• The person that said Purdue isn't competitive is laughably incompetent. Counting his year at Southern Illinois Painter has made 9 of 12 NCAA Tournaments, won two conference championships, won two conference tournaments, made two Sweet 16s, won 25 games or more six of those 12 years, and finished in the top four of the Big Ten (only one of the nation's toughest basketball conferences) seven times in 11 years. It has taken three overtimes and a pair of furious comebacks for Purdue to lose its first round games the last two years for the first time in over two decades. To them, that isn't even competitive.

At minimum, Purdue is in a very, very good place under Painter. The minimum expectation each season is an NCAA Tournament appearance. Let's ask about 300 other schools in America if they would take that as a starting point. We know going into each season that at least a chance in the wild free-for-all that is the NCAA Tournament is the bare minimum the team should achieve.  In Painter's first 11 seasons in West Lafayette you could really only say that his first one was the only year it was completely unreasonable to expect an NCAA berth.

What frustrates fans, me included, is that we want more. We want Painter to grow beyond being "Gene Keady 2.0", which is the direction he seems to be going. In Keady's first 11 seasons (1980-81 to 1990-91) Purdue won three Big Ten championships, but made just one Sweet 16. Like Painter he was 8 of 11 at taking Purdue to the NCAAs. Arguably his best team (1987-88) choked against Kansas State in the Sweet 16. Painter's best team (2009-10) made the Sweet 16 but had the horrible injury luck of Hummel.

It is all about March, however. Painter is perfectly fine leading up to March, just like Keady was. Purdue fans are upset because once the Boilers get outside of the Fortress of Noise that is Mackey Arena they don't play as well. I have seen it with my own eyes. If Purdue could play the NCAA tournament in Mackey it might never lose a game. The only team I have seen in the last 10 years that has come in to face a really good Purdue team that totally handled the crowd and shrugged it off was Duke in the 2008 ACC/Big Ten Challenge. Since then, when Purdue has been good Mackey has been a nightmare for opponents.

The thing is, it happens to everyone. Let's look at another coach that I think is a good coach who gets unfairly criticized (especially by Purdue fans): Tom Crean. Yes, I am going to defend the derisively named Clappy the Clown here, but Crean is a good coach on par (if not above) Painter. He has already won two Big Ten titles to Painter's one. He has made three Sweet 16s at Indiana to Painter's two. He is an excellent recruiter and this season he led Indiana to winning the Big Ten by two clear games. The "weak schedule" argument is such horsecrap too and reeks of people being sore losers. Indiana won the Big Ten because they were undefeated at home, Michigan State stumbled out of the gate, Iowa faded, Purdue blew some games, Wisconsin started slow under a midseason coaching change, and Maryland wildly underachieved. Indiana was the most consistent team all year and deserved the title. Even then, reverse Purdue's collapses against Iowa, at Michigan, and at Maryland, have A.J. Hammons be a split second earlier on the late goaltend, and Purdue is on top.

Indiana is an excellent team at home when it is good, just like so many other teams in America. Get them away from Assembly Hall, however, and things change. The same is true for Purdue away from Mackey. You can say the same for almost everyone. Good coaches are virtually unbeatable at home. The best coaches find ways to get their teams to respond in a cavernous Dome in April or even a half empty pro arena during a Thursday afternoon game.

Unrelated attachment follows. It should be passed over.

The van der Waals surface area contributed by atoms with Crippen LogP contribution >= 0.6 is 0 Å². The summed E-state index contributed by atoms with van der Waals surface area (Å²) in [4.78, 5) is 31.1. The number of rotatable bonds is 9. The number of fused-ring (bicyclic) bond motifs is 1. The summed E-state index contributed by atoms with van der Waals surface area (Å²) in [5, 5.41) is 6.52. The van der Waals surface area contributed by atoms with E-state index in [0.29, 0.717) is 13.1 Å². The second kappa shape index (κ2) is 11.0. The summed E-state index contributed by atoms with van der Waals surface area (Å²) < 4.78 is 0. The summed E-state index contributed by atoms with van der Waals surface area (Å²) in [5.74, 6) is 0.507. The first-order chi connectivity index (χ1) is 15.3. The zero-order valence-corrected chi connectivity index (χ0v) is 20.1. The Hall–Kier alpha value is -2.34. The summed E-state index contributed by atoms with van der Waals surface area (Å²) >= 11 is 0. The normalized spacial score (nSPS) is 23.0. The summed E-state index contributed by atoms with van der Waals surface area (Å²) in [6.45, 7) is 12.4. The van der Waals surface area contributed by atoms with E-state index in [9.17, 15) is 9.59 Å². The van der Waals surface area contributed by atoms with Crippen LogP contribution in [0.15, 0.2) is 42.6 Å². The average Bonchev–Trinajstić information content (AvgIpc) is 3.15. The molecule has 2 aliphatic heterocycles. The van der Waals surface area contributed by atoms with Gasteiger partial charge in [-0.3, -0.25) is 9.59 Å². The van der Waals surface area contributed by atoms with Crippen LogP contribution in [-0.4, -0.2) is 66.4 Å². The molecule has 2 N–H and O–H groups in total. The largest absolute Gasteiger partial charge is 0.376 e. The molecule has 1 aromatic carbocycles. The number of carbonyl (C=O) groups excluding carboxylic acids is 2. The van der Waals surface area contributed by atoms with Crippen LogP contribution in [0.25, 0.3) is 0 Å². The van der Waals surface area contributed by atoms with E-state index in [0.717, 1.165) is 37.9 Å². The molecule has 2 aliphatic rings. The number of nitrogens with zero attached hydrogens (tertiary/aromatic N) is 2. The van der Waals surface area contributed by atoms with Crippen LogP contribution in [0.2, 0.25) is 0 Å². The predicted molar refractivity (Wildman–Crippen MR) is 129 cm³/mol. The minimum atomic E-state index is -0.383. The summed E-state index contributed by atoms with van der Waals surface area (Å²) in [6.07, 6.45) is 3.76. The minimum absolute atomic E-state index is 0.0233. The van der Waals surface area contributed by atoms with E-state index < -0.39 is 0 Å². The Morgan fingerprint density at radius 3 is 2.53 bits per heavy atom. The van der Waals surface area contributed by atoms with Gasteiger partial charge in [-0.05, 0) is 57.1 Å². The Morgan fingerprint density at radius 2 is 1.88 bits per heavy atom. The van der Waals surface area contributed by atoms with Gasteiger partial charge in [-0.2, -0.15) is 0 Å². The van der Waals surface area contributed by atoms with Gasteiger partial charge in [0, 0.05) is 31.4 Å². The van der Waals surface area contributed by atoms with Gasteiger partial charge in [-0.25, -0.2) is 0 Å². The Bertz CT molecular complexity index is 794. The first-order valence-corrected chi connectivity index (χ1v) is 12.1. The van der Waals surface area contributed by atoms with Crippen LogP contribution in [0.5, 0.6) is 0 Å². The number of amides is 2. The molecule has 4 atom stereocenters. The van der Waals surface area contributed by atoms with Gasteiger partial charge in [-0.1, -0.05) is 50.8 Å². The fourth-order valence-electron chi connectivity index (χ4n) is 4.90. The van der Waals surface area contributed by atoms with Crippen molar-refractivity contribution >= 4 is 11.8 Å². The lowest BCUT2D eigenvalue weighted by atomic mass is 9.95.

Crean even has a Final Four, something Painter doesn't, and that is where the fundamental nature of the NCAA Tournament vs. regular season basketball comes through. Crean made a Final Four at Marquette because he had Dwyane Wade as one of the most gifted true scorers to ever play the game. Wade in his prime can carry a team simply by putting he is head down and getting to the rim to score when his team absolutely needs it. Crean has never had that at Indiana, which is why he has never gone beyond the Sweet 16. The closest thing Painter has had to that is E'Twaun Moore, and while Smooge was excellent, he is not Dwyane Wade.

That's what makes this recruiting cycle so critical for Painter. We know what he can do with what he has been getting. We know that an NCAA berth, at least challenging for a Big Ten title, and 20-25 wins each season are almost automatic. Can he get the guys that will move beyond that level? Can he ever get another guard that is like E'Twaun or better in terms of being "The Red Button", a term that hasn't been used around here in far too long. painter has no trouble getting really good players. He needs to get the one guy that will put a team on his back and simply refuse to lose. Think Chris Kramer in overtime against Texas A&M, only on a larger scale.

The last two years in the NCAA tournament have been among the most painful Purdue sports losses I have ever witnessed, with the Little Rock game quite possibly topping "The Fumble" if only because we were farther along in the season and it took, more than a single, shocking play to happen. I have to admit that it pretty much ruined my Purdue fandom across all fronts and has left me with a ton of negative emotions and questions directing why we even do this as fans of our teams.

What it didn't do, however, is prove that Matt Painter is an awful coach that needs an immediate firing. He has built Purdue into a team that is, proverbially, right there waiting for a breakthrough. It is terribly frustrating to see the George Masons and Wichita States make a run in March out of nowhere when Purdue works and slaves for months only to fall apart in five minutes like against Little Rock.

There is still time for Painter to grow, however. He has the base in place and the tools he needs. He is also a competitor. From what I have seen he is not afraid to keep working and improving. As we enter year 12 with a team that should be among the top 20 in America, a wealth of home grown talent for 2017, and the stability of him being in place with good results for 11 years we're already in an excellent place to start. I'd much rather be here than where Purdue basketball was when he came back. At the same time, I am not complacent and I am right to expect improvement, Big Ten titles, and Final Fours because the growth to this point has led to those expectations if growth is to continue.